micropolitan vs. cosmopolitan

I’m a city boy. I like big cities–the hustle and bustle, the active life, conveniences, professional sports, etc. So, imagine my surprise when God called us to Corbin, KY, in September 2009. It has been a bit of adjustment moving from the greater Atlanta metro area to rural, southeastern Kentucky.

One of the things that I have noticed here is that the effects of the curse of sin seem to be more obvious here. Don’t get me wrong, in the “squeaky clean” suburbs, the curse of sin is there big time! It’s just hidden underneath a veneer of perfectly manicured lawns, curb and gutter streets and pristine, up-scale strip malls. Underneath all of that lies the rotten and putrid wasteland that is sin–drug abuse, infidelity, addiction, domestic violence and the list goes on. You don’t really see it unless you happen to pick up the newspaper or serve on the grand jury, as I had the opportunity to do last summer. Boy, was that an eye opening experience!

But here in Corbin, it seems to be all laid bare before my eyes every day. I see the curse of sin all around me. We don’t have the perfectly manicured lawns and the up-scale strip malls to mask the ugly underbelly of our sinful surroundings. As I look around, I see people who seem to lack hope and purpose for their lives. I’m sure this same lack of hope and purpose exists in the suburbs, too, but it seems more obvious here.

I am reminded of Romans 8:20 and following, where Paul says, “the creation was subjected to frustration…” and “…has been groaning as in the pains of childbirth…” The effects of sin are all around us.

With the effects of sin so obvious to me, I have two thoughts. One, from 2 Timothy 4:8–I long for Christ’s appearing when this world will finally be released from the curse of sin. Two, from Matthew 9:37-38, there is much to be done.

I’ve taken several spiritual gift inventories over the years. At various times, one gift is higher than another as I believe God gifts us in differing ways to accomplish His purposes at various times. I think if I were to take an inventory right now, one of my highest gifts would probably be in the area of prophesy (no, not prophesy as in telling the future or some special revelation. Instead, I mean telling it the way it is according to God’s Word). As I look at Jesus, it was the pagans who loved Him and the religious people who hated Him. I think pastors and churches too often spend more time and resources appeasing religious people than loving pagans. Hence, Christians are more often known as unloving, judgmental, hypocritical and a whole laundry list of unpleasant adjectives.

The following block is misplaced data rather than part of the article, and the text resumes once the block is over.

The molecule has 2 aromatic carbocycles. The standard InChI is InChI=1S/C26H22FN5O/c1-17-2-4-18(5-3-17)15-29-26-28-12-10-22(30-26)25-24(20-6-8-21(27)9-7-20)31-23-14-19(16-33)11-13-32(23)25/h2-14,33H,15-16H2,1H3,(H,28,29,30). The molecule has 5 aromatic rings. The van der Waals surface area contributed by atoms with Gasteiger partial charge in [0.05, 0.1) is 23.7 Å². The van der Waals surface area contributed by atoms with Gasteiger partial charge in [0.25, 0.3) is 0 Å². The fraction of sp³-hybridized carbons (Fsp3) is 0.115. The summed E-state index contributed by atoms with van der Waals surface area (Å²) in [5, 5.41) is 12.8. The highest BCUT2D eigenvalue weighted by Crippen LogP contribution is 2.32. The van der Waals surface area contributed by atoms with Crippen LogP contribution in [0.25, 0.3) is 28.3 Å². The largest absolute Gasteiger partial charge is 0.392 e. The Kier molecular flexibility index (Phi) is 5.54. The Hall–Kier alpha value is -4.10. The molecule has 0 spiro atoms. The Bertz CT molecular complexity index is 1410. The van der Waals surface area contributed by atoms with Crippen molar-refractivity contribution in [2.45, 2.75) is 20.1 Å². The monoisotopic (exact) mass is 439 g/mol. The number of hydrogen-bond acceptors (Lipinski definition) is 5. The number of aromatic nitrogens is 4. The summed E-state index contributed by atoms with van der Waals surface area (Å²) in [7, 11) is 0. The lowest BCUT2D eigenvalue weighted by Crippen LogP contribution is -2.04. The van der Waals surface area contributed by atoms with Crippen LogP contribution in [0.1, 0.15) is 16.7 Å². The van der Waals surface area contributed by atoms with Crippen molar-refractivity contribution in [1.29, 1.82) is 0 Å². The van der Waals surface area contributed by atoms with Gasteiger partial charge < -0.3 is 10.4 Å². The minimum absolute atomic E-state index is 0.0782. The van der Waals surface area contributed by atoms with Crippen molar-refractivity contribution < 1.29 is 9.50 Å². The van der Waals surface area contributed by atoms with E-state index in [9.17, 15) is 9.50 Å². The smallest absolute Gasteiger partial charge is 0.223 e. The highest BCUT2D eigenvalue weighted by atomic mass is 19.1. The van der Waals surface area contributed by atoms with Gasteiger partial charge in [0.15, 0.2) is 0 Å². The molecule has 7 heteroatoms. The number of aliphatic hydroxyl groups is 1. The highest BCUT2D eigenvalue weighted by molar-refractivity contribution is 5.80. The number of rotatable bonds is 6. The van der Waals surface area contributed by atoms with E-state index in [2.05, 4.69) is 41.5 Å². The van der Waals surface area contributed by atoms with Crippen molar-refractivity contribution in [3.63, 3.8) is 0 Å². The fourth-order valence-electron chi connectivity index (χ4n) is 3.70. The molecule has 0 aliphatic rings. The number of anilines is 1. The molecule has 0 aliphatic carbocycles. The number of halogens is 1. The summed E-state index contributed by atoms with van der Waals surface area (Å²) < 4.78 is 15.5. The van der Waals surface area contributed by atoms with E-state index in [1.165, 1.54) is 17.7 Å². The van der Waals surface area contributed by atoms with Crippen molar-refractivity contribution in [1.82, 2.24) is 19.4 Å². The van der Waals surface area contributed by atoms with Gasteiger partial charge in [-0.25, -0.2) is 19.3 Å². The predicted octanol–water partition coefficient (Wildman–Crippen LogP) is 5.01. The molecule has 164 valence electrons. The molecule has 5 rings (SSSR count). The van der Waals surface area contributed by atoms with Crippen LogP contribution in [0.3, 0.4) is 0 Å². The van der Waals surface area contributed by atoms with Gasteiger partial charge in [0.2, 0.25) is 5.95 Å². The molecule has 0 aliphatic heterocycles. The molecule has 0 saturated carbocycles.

My patience with religious people is quickly waning. If we could reach the world by showing up for Sunday School at 9:30am, worship at 10:45am, evening worship at 6:00pm on Sundays and prayer meeting at 6:30pm on Wednesdays, we would have already done so! The definition of insanity is doing the same thing over and over and expecting different results. If we’re going to reach our world for Christ, the salt has got to be out of the salt shaker!

The difference between the cosmopolitan areas I’ve lived and the micropolitan area I now live has caused me to develop a sense of urgency. I now see people groaning under the curse of sin not realizing that there is a better way to live–in the power and freedom that only Christ can bring. But God’s people–whether in suburbia or rural burgs–are too busy having church and thinking they are pleasing God.

What do you think? Post a comment.

how dark is the darkness

Yesterday, I fulfilled my obligation as a citizen of Fayette County, GA, and served as a member of the Grand Jury. First, let me explain what that is for those who might confuse it with a trial jury. The Grand Jury is made up of 23 individuals selected from 100 or so subpoenas. The Grand Jury serves a six month term (my term began in September and runs through February) and only hears the state’s evidence in felony cases. We do not hear from the defense attorney or witnesses for the defense. It is the job of the Grand Jury to ensure that the District Attorney’s office has gathered enough evidence to indict the defendant on the charges. Essentially, we answer the question, “Did this person probably commit the crime or not?”

I served two days back in September, hearing about 50 felony cases across two days. Yesterday, we reconvened and heard about 40 felony cases from 9:00am to 7:30pm with about a two hour lunch break. Needless to say, it was intense. We heard graphic details of some of the most horrendous crimes including many done to children.

As we embark on the journey of planing a church, it was a HUGE reminder of how dark the darkness is without Christ and of the total depravity of mankind. It was a HUGE reminder of the lostness that is all around us. Even in the seemingly safe environment of Fayette County, unspeakable acts are occurring. I was moved deeply by the experience and had a hard time even talking when I got home last night. I wanted to rush in the door, grab my wife and kids and hold them close. I was physically and emotionally spent last night.

Please pray with us as we seek to impact this darkness with the light of Christ. Especially this time of the year when we celebrate that “the people walking in darkness have seen a great light,” we need to be the salt and light that points people to Jesus. Pray that we will be the instruments that God can use to bring His light to the darkness.